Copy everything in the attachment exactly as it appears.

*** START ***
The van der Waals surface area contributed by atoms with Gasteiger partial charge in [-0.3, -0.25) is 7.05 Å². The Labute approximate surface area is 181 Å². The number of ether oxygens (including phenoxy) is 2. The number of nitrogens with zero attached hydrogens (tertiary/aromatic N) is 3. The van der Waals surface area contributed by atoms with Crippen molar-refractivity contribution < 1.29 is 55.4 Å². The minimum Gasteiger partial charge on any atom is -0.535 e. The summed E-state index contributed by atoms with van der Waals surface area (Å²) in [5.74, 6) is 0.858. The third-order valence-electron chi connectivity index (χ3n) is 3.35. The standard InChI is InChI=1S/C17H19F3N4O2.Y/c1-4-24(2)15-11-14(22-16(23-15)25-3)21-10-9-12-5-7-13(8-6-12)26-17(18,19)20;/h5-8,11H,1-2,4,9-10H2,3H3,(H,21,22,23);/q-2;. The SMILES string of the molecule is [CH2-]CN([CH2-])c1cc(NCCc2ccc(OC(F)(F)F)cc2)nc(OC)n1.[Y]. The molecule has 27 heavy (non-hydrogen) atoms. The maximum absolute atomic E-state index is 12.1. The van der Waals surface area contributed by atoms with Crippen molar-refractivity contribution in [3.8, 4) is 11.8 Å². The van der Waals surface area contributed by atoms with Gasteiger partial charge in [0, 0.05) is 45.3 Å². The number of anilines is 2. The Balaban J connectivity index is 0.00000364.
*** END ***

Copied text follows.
The van der Waals surface area contributed by atoms with Gasteiger partial charge in [-0.3, -0.25) is 7.05 Å². The Labute approximate surface area is 181 Å². The number of ether oxygens (including phenoxy) is 2. The number of nitrogens with zero attached hydrogens (tertiary/aromatic N) is 3. The van der Waals surface area contributed by atoms with Crippen molar-refractivity contribution < 1.29 is 55.4 Å². The minimum Gasteiger partial charge on any atom is -0.535 e. The summed E-state index contributed by atoms with van der Waals surface area (Å²) in [5.74, 6) is 0.858. The third-order valence-electron chi connectivity index (χ3n) is 3.35. The standard InChI is InChI=1S/C17H19F3N4O2.Y/c1-4-24(2)15-11-14(22-16(23-15)25-3)21-10-9-12-5-7-13(8-6-12)26-17(18,19)20;/h5-8,11H,1-2,4,9-10H2,3H3,(H,21,22,23);/q-2;. The SMILES string of the molecule is [CH2-]CN([CH2-])c1cc(NCCc2ccc(OC(F)(F)F)cc2)nc(OC)n1.[Y]. The molecule has 27 heavy (non-hydrogen) atoms. The maximum absolute atomic E-state index is 12.1. The van der Waals surface area contributed by atoms with Crippen molar-refractivity contribution in [3.8, 4) is 11.8 Å². The van der Waals surface area contributed by atoms with Gasteiger partial charge in [0, 0.05) is 45.3 Å². The number of anilines is 2. The Balaban J connectivity index is 0.00000364.